Dharamsala is a capital without a country; home to the Central Tibetan Administration (CTA) and the Parliament in Exile, the Tibetan Children’s Village, and key cultural institutions including a national Library, Museum and Institute of Performing Arts. Built by hand into the steep forested hillsides high above the northern Indian plains, the township of 20,000 is a busy tangle of narrow, high-walled streets lined with tiny souvenir stalls, tea houses and net cafes. Travellers from all over the world mingle with monks, nuns, motorbikes, cattle and cars in the steep alleyways which reveal occasional glimpses of impossibly steep mountain ranges inscribed with ice far above.
Dharamsala is many things; a refuge, time capsule, seedpod, living archive and seat of an active democracy. At the Tibetan Institute for Performing Arts (TIPA) we’re gifted with an hour of flamboyant performance art on the night of our arrival, with the spectacularly costumed troupe invoking centuries-old traditional dances from the roof of the world. At the home of the Parliament, the Speaker gives us a wry insight into the world of Tibetan democratic intrigue while we try out the seats and get our heads around the complex politics of the diaspora. We have met the Prime Minister in exile, genial and reserved in the signature maroon robes of the Sangha, and been introduced to several of his Ministers. Collectively, they are responsible for the flesh-and-blood operations of this hill city and the émigré communities scattered around the globe. But each of them also holds forbidden responsibilities for the six million Tibetans who stayed behind, people whose ever-present absence lies behind every single conversation we have during our time here.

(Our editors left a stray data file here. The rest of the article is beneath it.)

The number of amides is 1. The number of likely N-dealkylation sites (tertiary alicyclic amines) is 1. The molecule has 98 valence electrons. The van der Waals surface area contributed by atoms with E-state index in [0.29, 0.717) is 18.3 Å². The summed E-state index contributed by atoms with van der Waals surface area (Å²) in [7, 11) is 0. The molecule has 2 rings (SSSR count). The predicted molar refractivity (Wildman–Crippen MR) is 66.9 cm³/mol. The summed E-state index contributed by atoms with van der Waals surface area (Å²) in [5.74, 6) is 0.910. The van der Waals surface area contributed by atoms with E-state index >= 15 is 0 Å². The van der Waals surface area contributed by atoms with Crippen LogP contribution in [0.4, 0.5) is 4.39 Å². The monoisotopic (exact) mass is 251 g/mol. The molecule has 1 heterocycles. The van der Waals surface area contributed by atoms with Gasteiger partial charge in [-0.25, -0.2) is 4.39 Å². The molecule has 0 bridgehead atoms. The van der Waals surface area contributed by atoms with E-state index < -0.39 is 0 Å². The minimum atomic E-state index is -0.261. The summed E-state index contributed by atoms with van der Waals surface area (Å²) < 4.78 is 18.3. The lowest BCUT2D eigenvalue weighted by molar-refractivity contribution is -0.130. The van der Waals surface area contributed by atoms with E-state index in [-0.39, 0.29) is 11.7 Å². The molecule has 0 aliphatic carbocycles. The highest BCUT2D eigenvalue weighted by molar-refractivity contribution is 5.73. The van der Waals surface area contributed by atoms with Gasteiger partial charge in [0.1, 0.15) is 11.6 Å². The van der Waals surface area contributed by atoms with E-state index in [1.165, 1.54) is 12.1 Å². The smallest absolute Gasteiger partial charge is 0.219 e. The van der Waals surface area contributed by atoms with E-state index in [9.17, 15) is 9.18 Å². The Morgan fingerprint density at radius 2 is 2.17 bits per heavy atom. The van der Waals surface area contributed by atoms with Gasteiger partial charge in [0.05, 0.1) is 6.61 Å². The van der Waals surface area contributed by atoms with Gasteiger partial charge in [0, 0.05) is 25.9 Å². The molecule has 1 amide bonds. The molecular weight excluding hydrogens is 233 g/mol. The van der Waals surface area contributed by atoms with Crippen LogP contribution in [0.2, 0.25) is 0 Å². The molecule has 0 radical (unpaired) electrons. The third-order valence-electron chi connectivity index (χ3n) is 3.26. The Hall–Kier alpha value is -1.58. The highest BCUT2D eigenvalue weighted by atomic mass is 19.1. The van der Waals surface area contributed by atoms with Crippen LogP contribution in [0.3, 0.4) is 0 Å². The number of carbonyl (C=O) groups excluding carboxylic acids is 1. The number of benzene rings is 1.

Against the relentless burning and bulldozing of monasteries and five decades of ‘patriotic re-education’, Dharamsala represents a priceless and defiant store of cultural artefacts and living world heritage, probably one of the most important on earth. The Museum holds an extraordinary collection of paintings, statuary and documents smuggled out of the country in advance of successive waves of deliberate and systematic destruction. Our delegation watches as Ngawang Yeshi, the urbane Secretary of the Library of Tibetan Works and Archives, unwraps a sheaf of soft paper inscribed with elegant Tibetan calligraphy. How old, one of our party asks? “Twelfth Century,” he replies, flipping back a couple of the pages so that we can take a closer look at the spidery characters inked by human hands more than eight hundred years ago.
These texts – the library walls are lined with hundreds of them – describe the Buddhist underpinnings of society here: part science, part philosophy, part religion. We met a number of senior monks including Nechung Kuten, Ven. Thupten Ngodup, also known as the Oracle of Tibet. At specific times he is taken into a ritual trance to help divine answers to particularly intractable questions.